Analysis of job stress in workers employed by three public organizations in Serbia
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Institute of Occupational Health, Military Medical Academy, Belgrade, Serbia
Military Medical Academy, Institute of Occupational Health, 17 Crnotravska, 11000, Belgrade, Serbia
Institute of Occupational Health, “Dr Dragomir Karajović“, Belgrade, Serbia
Institute of Medical Research, Military Medical Academy, Belgrade, Serbia
Int J Occup Med Environ Health. 2013;26(3):373-82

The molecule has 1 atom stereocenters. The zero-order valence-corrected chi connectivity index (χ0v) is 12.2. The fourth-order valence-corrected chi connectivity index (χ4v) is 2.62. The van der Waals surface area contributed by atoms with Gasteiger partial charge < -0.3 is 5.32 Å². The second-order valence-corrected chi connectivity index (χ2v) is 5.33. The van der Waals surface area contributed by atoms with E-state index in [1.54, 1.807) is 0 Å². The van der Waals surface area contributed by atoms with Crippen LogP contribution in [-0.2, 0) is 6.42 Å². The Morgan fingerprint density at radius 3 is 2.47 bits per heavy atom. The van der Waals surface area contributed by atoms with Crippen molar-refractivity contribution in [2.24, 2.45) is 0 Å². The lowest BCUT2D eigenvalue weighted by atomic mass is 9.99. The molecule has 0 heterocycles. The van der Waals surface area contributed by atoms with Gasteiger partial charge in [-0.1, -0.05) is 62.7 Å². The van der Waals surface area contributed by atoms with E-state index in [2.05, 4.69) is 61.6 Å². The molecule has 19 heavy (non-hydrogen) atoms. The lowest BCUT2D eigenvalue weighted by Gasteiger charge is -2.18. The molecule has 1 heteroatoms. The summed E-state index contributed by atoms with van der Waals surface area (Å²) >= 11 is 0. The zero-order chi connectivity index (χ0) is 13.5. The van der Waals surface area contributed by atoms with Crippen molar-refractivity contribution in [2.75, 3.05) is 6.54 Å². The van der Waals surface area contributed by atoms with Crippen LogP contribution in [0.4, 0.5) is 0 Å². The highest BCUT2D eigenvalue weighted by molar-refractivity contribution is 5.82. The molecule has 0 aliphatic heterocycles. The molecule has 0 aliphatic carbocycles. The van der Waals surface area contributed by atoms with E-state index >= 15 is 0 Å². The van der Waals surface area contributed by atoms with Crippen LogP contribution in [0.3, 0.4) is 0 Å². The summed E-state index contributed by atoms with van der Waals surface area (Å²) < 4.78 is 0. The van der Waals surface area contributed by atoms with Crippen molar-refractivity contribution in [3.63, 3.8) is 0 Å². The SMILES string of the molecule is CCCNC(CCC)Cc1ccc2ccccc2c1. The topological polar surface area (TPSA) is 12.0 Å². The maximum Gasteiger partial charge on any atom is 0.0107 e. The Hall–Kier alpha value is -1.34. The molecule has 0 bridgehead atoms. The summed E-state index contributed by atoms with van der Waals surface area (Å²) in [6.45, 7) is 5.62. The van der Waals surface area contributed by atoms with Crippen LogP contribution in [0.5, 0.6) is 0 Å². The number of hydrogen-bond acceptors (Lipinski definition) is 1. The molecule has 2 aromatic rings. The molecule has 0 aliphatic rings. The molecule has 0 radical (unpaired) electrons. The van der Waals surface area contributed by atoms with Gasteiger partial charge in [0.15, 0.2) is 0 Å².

Objectives: The present study analyzes job stress in terms of education, age and the presence of cardiovascular and endocrine/metabolic diseases. Material and Methods: A total of 411 workers employed by three public organizations completed the Job Content Questionnaire to classify their jobs based on the job strain model. Data about health condition, education and habits was obtained by the use of medical examinations and an interview. Results: The analysis of the completed Job Content Questionnaires indicates that workers with high education have significantly higher decision latitude (DL) than low-educated workers (one-way ANOVA, p < 0.0001). DL was also different between age groups (one-way ANOVA, p < 0.0001) - the highest DL values were observed in the oldest group, while the lowest DL mean was found in the youngest group. Psychological job demands (PJD) and social support (SS) were not significantly different between educational and age groups. The frequency of job stress categories was significantly different between low and highly-educated workers (χ2 test, df = 3, p < 0.0001) and also between different age groups (χ2 test, df = 6, p < 0.0001). The majority of highly-educated men were exposed to "active" jobs (high PJD and high DL). Most frequently, men older than 45 years experienced jobs with high DL ("active" and "low strain"), men aged 35 to 45 years were exposed to jobs with high PJD ("high strain" and "active") while the majority of men younger than 35 years were exposed to jobs with low DL ("high strain" and "passive"). No association between cardiovascular and endocrine/metabolic disorders and different job stress categories was observed. Conclusion: "High strain" and "passive" jobs were most frequently identified among low-educated and young men. Despite the absence of association between job stress and cardiovascular and endocrine/metabolic diseases, we recommend prevention of work stress, particularly in the case of low-educated workers and workers younger than 45 years exposed to unfavorable job stress categories.
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